Corruption kills democracies
The stars of the World Forum on Governance in Prague, with the title “Fight against Corruption,” were two young Ukrainian women.
They showed up in the opening reception on the evening of April 9 in Saint Augustine Hotel, which was once the brewery of the monastery bar, in uniform-like T-shirts.
No, they didn’t show what was written under their shirts, like their Femen compatriots in protests, but rather what was written on their shirts; but it was still shocking: “Ukraine F..k Corruption.”
“Considering the situation in Ukraine,” I dared to ask, “Isn’t the situation vice versa? I mean, corruption is ruining countries. My country is no exemption.”
Halyna Senyk, a sharp lawyer and a founder of the anti-corruption PEPWatch, who had come directly from Kyiv’s Maidan Square, gave me a glare and asked back: “Where were you, you Turks, when the Russians were taking Crimea from us?”
I must admit that I wasn’t expecting this response as an answer to my corruption-related question. I tried to answer Senyk and her friend Daria Kaleniuk, another sharp lawyer from the anti-corruption Action Center, and also others wondering how on earth Turkish Prime Minister Tayyip Erdoğan could win the recent elections amid a shower of corruption allegations.
I am not sure whether my answers satisfied those trying to understand what is really happening in Turkey, but in the opening speech the next morning, Stephen Davis of the Washington DC-based Brookings Institution said something closer to what I had told Daria and Alena.
“Corruption is a mortal threat to democracy and markets. The meltdown of the last Ukrainian government is an example,” he said. Toward the end of the opening panel with title “The struggle for good governance in Central and Eastern Europe,” the moderator forced the panelists to give one and only one reason as the source of corruption.
There were usual - and correct - answers, such as the lack of transparency in the financing of politics, or the lack of the rule of law. But one of the answers was different and interesting. David Ondracka, the head of the Czech branch of Transparency International suggested that it was the “privatization of politics.”
OK. Why Czechs and why Ondracka? A few years ago, during the worst of the economic crisis, a survey was carried out in 27 member states of the European Union. People from 25 countries, including Greek Cyprus, reportedly named Greece as the most corrupt. The Greeks said it was Italy. Only the Czechs said that it was themselves.
Ondracka gained prominence during the social struggle for that kind of awareness and became a symbol of the anti-corruption struggle in his country.
Last December, at about the same time that the Turkish prime minister had to leave four of his ministers out of the Cabinet because their names were mentioned in the major graft probe opened on Dec. 17, the Czech PM offered Ondracka the Interior Ministry post in order to conduct his anti-corruption program.
Many Czech politicians and NGO leaders tried to convince him. Even the U.S. ambassador to Prague, Norman Eisen, who was himself an anti-corruption campaigner before entering the White House as part of Obama team, thought it was another unusual opportunity for a reformer to be in government.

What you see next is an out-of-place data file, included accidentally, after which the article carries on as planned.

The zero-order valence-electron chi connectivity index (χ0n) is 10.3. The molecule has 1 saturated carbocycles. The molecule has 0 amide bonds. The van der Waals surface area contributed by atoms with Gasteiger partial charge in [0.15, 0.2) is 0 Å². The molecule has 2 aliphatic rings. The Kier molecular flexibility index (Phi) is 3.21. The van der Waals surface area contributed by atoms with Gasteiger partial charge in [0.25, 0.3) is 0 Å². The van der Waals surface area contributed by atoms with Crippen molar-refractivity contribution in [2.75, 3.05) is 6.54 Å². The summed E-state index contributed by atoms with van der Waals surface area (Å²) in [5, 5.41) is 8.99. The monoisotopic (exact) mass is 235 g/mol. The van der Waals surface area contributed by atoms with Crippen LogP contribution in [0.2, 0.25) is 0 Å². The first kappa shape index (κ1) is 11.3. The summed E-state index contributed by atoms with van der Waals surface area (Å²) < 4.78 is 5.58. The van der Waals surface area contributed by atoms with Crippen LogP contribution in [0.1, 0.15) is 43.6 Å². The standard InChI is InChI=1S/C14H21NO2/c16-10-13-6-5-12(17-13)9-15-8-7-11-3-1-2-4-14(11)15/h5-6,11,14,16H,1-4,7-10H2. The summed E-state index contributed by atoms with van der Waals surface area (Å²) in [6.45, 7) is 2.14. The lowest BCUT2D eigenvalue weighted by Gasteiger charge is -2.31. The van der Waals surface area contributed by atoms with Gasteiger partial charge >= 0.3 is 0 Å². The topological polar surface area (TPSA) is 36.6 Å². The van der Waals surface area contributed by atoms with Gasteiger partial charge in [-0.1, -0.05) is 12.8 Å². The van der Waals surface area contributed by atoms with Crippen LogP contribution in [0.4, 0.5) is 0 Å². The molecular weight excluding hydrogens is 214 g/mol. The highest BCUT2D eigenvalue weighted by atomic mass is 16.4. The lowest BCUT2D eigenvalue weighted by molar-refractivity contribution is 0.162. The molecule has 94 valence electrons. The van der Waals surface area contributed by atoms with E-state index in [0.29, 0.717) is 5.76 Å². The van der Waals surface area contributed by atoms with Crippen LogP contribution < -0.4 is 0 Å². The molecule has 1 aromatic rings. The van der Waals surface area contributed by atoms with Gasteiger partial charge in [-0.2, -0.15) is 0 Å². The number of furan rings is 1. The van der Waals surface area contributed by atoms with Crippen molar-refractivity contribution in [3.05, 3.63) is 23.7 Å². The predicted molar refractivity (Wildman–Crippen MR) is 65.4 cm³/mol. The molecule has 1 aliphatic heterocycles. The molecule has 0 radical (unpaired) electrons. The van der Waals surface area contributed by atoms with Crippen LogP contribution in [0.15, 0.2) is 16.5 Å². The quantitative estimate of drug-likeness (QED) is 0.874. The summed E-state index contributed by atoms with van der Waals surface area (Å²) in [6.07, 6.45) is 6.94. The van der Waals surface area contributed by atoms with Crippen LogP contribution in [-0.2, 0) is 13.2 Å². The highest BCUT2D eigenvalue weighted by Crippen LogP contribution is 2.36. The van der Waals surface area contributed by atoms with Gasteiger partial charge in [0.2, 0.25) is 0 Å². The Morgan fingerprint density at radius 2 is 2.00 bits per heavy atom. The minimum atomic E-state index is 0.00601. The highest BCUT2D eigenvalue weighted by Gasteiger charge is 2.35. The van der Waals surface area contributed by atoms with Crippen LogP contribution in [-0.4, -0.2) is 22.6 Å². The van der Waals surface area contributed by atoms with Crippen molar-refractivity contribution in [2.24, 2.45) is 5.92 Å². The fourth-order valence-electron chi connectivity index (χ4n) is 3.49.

But Ondracka said no. He thought it would disappoint those who believed in him and his struggle against corruption to step up to a post thanks to the credibility brought by that struggle. So he stayed with Transparency International.
Ondracka believes that politics is becoming increasingly dominated by those who have big money, or those supported by them, which both discredits the concept of politics in democracies and also causes the perception that people are going into politics to make money.
Pietro Grasso is the head of the Italian Senate. He has spent his whole professional life, before getting into politics, as a man of law struggling against corruption and mafias.
“The current intentional economic situation provides an opportunity for mafias and the corrupt to consolidate their positions and enrich themselves further,” Grasso said, addressing the forum.
Isn’t it clear enough?
Corrupt money is the theft of the welfare and happiness of people who are actually the victims of corruption. This is why concepts like “corruption as a violation of human rights” or “the founding of an International Court of Corruption” were discussed during the forum. Corruption is everywhere. But corruption allegations are not immediately and properly prosecuted everywhere, and those who are responsible do not face always the consequences.
And perhaps it is a wrong generalization to say that corruption is killing democracies. Corruption is killing developing democracies, where those who want to investigate corruption - rather than those who are accused of it - are prosecuted.
And what could I have said to Halyna and Daria about the Crimea? That the Turkish people really do not want to be dragged into another civil war, and that Erdoğan, whose friendship with Russia’s Vladimir Putin was not even affected by the Syrian civil war, and that Turkey is more dependent on Russian natural gas in its electricity production than Russia itself, and that Erdoğan has a chief economic advisor who thinks there are “two and a half real leaders left on earth” - Erdoğan and Putin and Obama being the half?
If corruption kills democracies, the fight against corruption should make them stronger.